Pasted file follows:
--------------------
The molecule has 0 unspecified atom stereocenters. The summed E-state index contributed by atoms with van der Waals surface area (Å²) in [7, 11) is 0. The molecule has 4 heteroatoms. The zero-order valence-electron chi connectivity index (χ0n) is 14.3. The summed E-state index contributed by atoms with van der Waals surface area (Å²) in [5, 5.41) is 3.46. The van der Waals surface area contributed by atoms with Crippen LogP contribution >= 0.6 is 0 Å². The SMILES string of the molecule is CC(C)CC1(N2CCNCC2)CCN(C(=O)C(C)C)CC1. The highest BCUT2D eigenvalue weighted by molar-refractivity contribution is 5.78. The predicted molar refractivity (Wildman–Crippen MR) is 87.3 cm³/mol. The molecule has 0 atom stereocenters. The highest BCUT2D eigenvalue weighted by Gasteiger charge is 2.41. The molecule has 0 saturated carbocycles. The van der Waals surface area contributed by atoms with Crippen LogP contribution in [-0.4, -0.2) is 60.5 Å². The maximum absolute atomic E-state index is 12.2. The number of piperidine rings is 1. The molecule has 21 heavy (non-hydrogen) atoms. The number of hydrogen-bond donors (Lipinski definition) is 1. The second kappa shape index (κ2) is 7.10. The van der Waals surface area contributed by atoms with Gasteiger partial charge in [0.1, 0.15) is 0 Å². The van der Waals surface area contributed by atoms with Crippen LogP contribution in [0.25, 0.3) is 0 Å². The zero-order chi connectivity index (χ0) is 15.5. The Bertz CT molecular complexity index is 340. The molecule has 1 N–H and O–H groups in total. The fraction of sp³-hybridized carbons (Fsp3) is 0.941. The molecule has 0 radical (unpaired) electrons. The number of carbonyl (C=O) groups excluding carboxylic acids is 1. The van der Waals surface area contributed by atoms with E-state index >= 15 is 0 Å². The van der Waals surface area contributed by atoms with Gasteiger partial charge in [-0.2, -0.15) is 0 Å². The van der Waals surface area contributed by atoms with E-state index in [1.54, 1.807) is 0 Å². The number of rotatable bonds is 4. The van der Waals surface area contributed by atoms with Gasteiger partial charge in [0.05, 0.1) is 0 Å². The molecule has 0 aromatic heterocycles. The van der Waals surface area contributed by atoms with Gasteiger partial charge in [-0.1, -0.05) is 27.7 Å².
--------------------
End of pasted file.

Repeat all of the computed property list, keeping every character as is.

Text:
The molecule has 0 unspecified atom stereocenters. The summed E-state index contributed by atoms with van der Waals surface area (Å²) in [7, 11) is 0. The molecule has 4 heteroatoms. The zero-order valence-electron chi connectivity index (χ0n) is 14.3. The summed E-state index contributed by atoms with van der Waals surface area (Å²) in [5, 5.41) is 3.46. The van der Waals surface area contributed by atoms with Crippen LogP contribution >= 0.6 is 0 Å². The SMILES string of the molecule is CC(C)CC1(N2CCNCC2)CCN(C(=O)C(C)C)CC1. The highest BCUT2D eigenvalue weighted by molar-refractivity contribution is 5.78. The predicted molar refractivity (Wildman–Crippen MR) is 87.3 cm³/mol. The molecule has 0 atom stereocenters. The highest BCUT2D eigenvalue weighted by Gasteiger charge is 2.41. The molecule has 0 saturated carbocycles. The van der Waals surface area contributed by atoms with Crippen LogP contribution in [-0.4, -0.2) is 60.5 Å². The maximum absolute atomic E-state index is 12.2. The number of piperidine rings is 1. The molecule has 21 heavy (non-hydrogen) atoms. The number of hydrogen-bond donors (Lipinski definition) is 1. The second kappa shape index (κ2) is 7.10. The van der Waals surface area contributed by atoms with Gasteiger partial charge in [0.1, 0.15) is 0 Å². The van der Waals surface area contributed by atoms with Crippen LogP contribution in [0.25, 0.3) is 0 Å². The zero-order chi connectivity index (χ0) is 15.5. The Bertz CT molecular complexity index is 340. The molecule has 1 N–H and O–H groups in total. The fraction of sp³-hybridized carbons (Fsp3) is 0.941. The molecule has 0 radical (unpaired) electrons. The number of carbonyl (C=O) groups excluding carboxylic acids is 1. The van der Waals surface area contributed by atoms with E-state index >= 15 is 0 Å². The van der Waals surface area contributed by atoms with Gasteiger partial charge in [-0.2, -0.15) is 0 Å². The van der Waals surface area contributed by atoms with E-state index in [1.54, 1.807) is 0 Å². The number of rotatable bonds is 4. The van der Waals surface area contributed by atoms with Gasteiger partial charge in [0.05, 0.1) is 0 Å². The molecule has 0 aromatic heterocycles. The van der Waals surface area contributed by atoms with Gasteiger partial charge in [-0.1, -0.05) is 27.7 Å².